Despite increased implementation of safety practices in youth athletics, only 59% of American children who participate in fall and winter sports such as football and hockey use mouth guards, Delta Dental reports.
“Something as simple as a mouth guard could be the difference between a safe sporting activity and a trip to the emergency room,” said Bill Kohn, DDS, vice president of dental science and policy at the Delta Dental Plans Association. “A conversation with your dentist and a well-fitting mouth guard can help ensure children who play contact sports keep their smiles healthy.”
Delta Dental’s online survey results show that 32% of youth football players wear a mouth guard, along with 24% of basketball players, 16% of soccer players, and 14% of field hockey players. Lacrosse, ice hockey, gymnastics, boxing, and volleyball all saw 11% usage. On the slopes, 10% of those who ski wear mouth guards, while 7% of rugby players use them. In the springtime, 20% of baseball players use a mouth guard.
“The risk of dental injury dramatically increases in contact sports such as football, hockey, basketball, baseball, and soccer,” said John B. Roberson, DMD, an oral and maxillofacial surgeon. “Oral injury can produce an avulsed or dislodged tooth, a fractured tooth, intraoral lacerations, and jaw fractures. These injuries can be prevented by the athlete wearing a mouth guard.”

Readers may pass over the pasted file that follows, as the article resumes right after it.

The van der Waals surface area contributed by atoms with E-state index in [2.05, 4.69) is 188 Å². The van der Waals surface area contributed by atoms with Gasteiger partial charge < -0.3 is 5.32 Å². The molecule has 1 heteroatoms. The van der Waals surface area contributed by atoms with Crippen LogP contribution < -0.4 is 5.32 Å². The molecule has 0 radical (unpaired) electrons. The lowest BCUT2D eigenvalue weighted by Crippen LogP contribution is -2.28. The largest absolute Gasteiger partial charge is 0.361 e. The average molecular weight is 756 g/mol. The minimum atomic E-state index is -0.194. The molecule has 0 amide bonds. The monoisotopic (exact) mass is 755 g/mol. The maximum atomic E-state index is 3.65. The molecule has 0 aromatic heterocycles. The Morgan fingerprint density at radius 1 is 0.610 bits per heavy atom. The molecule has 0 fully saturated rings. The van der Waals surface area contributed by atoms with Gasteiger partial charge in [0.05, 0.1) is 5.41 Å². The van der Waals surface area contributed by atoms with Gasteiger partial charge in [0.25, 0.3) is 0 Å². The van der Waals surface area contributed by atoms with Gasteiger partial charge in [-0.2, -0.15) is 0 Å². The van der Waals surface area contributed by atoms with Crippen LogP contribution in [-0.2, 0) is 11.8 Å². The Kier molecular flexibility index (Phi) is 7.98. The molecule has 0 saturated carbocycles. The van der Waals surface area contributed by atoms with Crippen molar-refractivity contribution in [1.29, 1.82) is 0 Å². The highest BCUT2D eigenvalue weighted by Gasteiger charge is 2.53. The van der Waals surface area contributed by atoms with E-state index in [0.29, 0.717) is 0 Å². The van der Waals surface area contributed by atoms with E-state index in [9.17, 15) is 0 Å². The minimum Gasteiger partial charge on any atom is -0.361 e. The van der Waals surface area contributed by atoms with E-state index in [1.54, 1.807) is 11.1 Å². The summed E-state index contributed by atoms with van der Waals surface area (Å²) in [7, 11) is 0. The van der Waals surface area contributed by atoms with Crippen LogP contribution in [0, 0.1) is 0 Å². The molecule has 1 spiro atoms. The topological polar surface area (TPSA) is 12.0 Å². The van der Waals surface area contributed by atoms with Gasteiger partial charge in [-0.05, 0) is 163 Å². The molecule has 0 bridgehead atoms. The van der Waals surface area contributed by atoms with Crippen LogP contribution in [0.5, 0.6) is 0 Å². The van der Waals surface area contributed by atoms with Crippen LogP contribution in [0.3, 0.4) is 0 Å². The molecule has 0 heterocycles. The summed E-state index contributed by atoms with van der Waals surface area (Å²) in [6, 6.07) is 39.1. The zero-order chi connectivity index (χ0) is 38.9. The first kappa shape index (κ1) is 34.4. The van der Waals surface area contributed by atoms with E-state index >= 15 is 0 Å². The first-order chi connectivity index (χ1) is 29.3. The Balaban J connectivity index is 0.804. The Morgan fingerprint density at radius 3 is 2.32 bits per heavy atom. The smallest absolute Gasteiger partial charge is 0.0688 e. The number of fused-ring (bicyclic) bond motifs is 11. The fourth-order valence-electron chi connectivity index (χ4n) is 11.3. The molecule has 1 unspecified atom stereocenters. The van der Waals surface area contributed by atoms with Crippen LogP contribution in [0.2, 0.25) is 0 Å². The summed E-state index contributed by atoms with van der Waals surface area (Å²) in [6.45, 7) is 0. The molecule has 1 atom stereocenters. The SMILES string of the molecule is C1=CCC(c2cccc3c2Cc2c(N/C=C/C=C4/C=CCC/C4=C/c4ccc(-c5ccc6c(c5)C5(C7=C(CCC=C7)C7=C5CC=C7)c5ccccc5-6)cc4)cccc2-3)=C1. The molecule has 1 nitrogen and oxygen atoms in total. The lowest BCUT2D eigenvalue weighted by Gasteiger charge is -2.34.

For example, mouth guards can keep the lips and cheeks from getting lacerated and bruised during impact by separating the soft tissue and the teeth, Roberson reports. Also, mouth guards cushion and distribute the impact of direct frontal blows that might otherwise fracture or dislocate the anterior teeth. They can further prevent the teeth in opposing arches from traumatic contact that could fracture them or damage their supporting structures.
Delta Dental notes that a 10-year study of mouth and jaw injuries found that about 32% of pediatric facial trauma cases occurred during sports activities. Baseball and basketball have the highest numbers of sport-related dental injuries. The company advises dentists to discuss mouth guard options, including ready-made or stock models, mouth-formed “boil and bite” devices, and custom-made pieces, with families who participate in sports.
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